In the famous fictional New England town, Allison MacKenzie has written a shocking novel that reveals secrets of her friends and neighbors. While people in New York think she’s a sensation, the people back home aren’t very happy with her. And, as she falls in love with her married boss, she realizes she’s following in her mother’s footsteps. Will a trip back home to Peyton Place help clear her head?
If you’re not expecting anything, this book won’t be that bad. There’s scandal, sex, mystery, and melodrama. However, if you’ve read the beautiful, poignant prose of Grace Metalious, you’ll be shocked at her lack of effort to create another masterpiece. Return to Peyton Place feels like a tawdry piece of sensationalism, with no deeper lessons embedded in the pages. All your favorite characters make return appearances, and all hide their shameful secrets, including voyeurism, infidelity, violent sex, and murder. I’m not going to try to dissuade you from reading it—after all, I own a copy—but just lower your expectations before you do.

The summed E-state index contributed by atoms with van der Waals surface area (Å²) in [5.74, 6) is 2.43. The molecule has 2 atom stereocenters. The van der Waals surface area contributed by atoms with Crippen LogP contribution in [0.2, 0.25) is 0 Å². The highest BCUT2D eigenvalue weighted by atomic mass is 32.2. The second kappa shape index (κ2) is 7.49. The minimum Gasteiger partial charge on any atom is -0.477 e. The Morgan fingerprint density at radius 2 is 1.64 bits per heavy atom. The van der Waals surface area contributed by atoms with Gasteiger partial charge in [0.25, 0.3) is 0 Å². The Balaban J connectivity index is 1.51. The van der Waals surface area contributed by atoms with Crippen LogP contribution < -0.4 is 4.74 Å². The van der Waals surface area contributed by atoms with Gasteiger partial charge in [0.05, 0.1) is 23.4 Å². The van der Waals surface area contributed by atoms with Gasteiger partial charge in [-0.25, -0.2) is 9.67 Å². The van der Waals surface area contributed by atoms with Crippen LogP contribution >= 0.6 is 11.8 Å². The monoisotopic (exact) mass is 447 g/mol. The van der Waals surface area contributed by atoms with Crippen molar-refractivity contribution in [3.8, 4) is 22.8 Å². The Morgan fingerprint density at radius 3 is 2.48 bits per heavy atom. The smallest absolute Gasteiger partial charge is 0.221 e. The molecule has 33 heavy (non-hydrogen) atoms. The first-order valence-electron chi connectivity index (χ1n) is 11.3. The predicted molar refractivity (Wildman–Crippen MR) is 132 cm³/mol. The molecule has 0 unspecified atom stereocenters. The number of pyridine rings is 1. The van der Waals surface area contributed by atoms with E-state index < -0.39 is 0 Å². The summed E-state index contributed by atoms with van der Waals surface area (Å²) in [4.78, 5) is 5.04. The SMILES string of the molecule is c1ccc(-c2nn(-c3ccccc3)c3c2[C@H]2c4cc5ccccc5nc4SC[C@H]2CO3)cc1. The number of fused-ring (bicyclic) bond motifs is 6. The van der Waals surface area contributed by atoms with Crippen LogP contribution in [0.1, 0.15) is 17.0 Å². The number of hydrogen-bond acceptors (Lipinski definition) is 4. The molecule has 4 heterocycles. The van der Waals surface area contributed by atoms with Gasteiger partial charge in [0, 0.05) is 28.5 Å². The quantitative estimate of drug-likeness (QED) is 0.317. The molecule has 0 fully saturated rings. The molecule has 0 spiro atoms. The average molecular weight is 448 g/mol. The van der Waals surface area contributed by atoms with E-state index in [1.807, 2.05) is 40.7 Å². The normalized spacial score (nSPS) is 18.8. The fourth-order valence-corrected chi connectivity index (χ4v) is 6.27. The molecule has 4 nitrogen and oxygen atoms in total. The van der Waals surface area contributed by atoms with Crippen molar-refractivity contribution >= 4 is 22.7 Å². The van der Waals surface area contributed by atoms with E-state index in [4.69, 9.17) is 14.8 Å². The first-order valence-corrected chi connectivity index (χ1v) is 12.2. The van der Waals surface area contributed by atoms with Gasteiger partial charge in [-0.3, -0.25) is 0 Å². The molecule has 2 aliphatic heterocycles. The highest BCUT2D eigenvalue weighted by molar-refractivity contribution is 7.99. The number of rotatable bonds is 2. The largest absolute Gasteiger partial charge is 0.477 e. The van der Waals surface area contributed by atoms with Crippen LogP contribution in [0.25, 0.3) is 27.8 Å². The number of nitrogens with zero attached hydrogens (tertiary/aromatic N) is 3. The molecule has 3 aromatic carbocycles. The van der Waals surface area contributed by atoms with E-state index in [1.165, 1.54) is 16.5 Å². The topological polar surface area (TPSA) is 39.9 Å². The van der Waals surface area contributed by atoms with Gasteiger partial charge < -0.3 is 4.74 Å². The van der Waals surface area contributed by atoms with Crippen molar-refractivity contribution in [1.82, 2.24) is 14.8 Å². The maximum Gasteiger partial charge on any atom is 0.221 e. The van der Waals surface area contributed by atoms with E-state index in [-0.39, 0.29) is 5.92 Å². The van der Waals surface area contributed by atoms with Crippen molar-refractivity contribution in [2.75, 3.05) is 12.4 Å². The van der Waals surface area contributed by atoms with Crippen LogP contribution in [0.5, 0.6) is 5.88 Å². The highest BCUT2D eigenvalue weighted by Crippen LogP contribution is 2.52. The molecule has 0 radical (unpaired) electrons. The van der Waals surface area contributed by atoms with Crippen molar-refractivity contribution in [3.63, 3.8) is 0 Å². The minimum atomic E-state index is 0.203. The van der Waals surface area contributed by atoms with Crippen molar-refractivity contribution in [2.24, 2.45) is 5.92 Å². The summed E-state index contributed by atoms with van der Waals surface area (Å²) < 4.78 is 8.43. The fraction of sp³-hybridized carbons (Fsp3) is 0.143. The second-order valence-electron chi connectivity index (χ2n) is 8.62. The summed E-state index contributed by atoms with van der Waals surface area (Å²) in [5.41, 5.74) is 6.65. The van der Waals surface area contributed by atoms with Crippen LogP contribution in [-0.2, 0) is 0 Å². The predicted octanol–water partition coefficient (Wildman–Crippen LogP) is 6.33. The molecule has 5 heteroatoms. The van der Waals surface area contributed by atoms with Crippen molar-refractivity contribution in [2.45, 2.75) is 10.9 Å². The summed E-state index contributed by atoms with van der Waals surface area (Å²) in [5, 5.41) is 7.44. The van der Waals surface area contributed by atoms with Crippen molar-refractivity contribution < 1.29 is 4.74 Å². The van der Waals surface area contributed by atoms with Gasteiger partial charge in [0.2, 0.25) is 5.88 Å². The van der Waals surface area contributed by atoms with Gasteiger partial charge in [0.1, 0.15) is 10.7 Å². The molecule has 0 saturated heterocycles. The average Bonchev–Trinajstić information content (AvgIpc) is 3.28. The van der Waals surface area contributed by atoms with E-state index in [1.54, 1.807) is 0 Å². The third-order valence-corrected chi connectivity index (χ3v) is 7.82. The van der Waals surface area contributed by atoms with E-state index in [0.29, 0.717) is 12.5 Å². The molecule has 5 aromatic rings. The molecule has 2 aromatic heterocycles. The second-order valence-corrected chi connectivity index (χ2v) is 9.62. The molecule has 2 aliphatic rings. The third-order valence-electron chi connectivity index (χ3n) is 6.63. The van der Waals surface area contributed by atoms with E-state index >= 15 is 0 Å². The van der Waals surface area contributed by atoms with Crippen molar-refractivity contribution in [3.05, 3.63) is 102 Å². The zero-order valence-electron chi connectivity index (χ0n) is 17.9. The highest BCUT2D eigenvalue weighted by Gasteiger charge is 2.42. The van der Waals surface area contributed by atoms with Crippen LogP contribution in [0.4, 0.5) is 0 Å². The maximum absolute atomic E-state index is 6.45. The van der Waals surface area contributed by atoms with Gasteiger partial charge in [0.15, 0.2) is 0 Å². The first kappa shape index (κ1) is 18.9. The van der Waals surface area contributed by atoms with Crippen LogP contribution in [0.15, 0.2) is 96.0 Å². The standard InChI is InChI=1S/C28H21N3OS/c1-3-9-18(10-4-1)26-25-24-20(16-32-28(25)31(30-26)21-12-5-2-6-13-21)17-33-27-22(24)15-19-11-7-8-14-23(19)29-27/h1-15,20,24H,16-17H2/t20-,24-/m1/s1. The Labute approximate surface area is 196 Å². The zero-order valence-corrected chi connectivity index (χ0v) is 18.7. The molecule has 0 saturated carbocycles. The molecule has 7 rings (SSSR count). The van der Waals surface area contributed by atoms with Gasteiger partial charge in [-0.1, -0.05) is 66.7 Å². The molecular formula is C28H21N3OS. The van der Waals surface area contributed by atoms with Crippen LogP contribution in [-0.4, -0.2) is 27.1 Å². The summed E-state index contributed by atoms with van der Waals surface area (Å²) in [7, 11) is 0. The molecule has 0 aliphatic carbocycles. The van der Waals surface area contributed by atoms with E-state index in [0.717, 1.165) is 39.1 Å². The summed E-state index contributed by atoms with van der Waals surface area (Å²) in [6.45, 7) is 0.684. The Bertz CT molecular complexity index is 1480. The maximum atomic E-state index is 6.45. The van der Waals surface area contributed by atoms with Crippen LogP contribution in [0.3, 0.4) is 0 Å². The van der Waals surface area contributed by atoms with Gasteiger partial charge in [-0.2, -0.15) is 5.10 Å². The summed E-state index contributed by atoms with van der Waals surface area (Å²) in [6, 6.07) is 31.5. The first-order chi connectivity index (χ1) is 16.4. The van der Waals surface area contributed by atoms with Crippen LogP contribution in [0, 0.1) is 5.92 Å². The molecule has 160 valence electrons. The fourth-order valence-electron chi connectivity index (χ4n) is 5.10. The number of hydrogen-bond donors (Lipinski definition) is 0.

The first book was salacious, but this one is just plain vulgar.
No woman ever wants to be raped, thank you very fucking much. Lesbians are not inherently evil. Few women writers sleep with every man old enough to be her father in the publishing business, just to get ahead.
It's very obvious that it was written as a giant "fuck you" to everyone who gave the author grief about the first one. Too bad the bitterness is so blatant.
I’m thinking 3⭐️s is being generous. Same author as Peyton Place, but everything I loved about Peyton Place was missing in the sequel. And funny enough, one of the main characters even had a name change from book one to two, Tomas Makris became Mike Rossi just like that. 🤦🏼♀️What I loved about Peyton Place was the story of a small town, and how the author spent so much time introducing us to characters and then building them up and the story around them. RTPP doesn’t do that at all. 👎🏻